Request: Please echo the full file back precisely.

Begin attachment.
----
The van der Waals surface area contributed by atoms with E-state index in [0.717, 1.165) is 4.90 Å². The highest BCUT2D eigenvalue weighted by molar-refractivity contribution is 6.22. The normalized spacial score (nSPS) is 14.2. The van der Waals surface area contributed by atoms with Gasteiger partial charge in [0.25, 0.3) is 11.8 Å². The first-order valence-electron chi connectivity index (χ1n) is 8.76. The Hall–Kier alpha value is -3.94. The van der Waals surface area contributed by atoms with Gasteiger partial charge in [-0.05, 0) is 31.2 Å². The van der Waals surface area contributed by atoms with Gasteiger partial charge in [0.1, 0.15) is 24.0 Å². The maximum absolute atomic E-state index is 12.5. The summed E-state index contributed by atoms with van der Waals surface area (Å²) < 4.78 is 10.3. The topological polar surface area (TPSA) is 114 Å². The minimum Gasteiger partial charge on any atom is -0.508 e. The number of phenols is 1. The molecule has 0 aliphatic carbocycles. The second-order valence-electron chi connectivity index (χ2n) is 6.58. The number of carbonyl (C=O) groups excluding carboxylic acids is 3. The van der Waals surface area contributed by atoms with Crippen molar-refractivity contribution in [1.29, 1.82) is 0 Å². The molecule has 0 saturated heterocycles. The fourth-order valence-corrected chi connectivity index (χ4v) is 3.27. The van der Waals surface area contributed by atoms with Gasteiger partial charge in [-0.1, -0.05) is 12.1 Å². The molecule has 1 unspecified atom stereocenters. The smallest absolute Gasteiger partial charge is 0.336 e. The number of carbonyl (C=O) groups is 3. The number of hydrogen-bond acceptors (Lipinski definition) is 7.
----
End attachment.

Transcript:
The van der Waals surface area contributed by atoms with E-state index in [0.717, 1.165) is 4.90 Å². The highest BCUT2D eigenvalue weighted by molar-refractivity contribution is 6.22. The normalized spacial score (nSPS) is 14.2. The van der Waals surface area contributed by atoms with Gasteiger partial charge in [0.25, 0.3) is 11.8 Å². The first-order valence-electron chi connectivity index (χ1n) is 8.76. The Hall–Kier alpha value is -3.94. The van der Waals surface area contributed by atoms with Gasteiger partial charge in [-0.05, 0) is 31.2 Å². The van der Waals surface area contributed by atoms with Gasteiger partial charge in [0.1, 0.15) is 24.0 Å². The maximum absolute atomic E-state index is 12.5. The summed E-state index contributed by atoms with van der Waals surface area (Å²) < 4.78 is 10.3. The topological polar surface area (TPSA) is 114 Å². The minimum Gasteiger partial charge on any atom is -0.508 e. The number of phenols is 1. The molecule has 0 aliphatic carbocycles. The second-order valence-electron chi connectivity index (χ2n) is 6.58. The number of carbonyl (C=O) groups excluding carboxylic acids is 3. The van der Waals surface area contributed by atoms with Crippen molar-refractivity contribution in [1.29, 1.82) is 0 Å². The molecule has 0 saturated heterocycles. The fourth-order valence-corrected chi connectivity index (χ4v) is 3.27. The van der Waals surface area contributed by atoms with Gasteiger partial charge in [-0.1, -0.05) is 12.1 Å². The molecule has 1 unspecified atom stereocenters. The smallest absolute Gasteiger partial charge is 0.336 e. The number of carbonyl (C=O) groups is 3. The number of hydrogen-bond acceptors (Lipinski definition) is 7.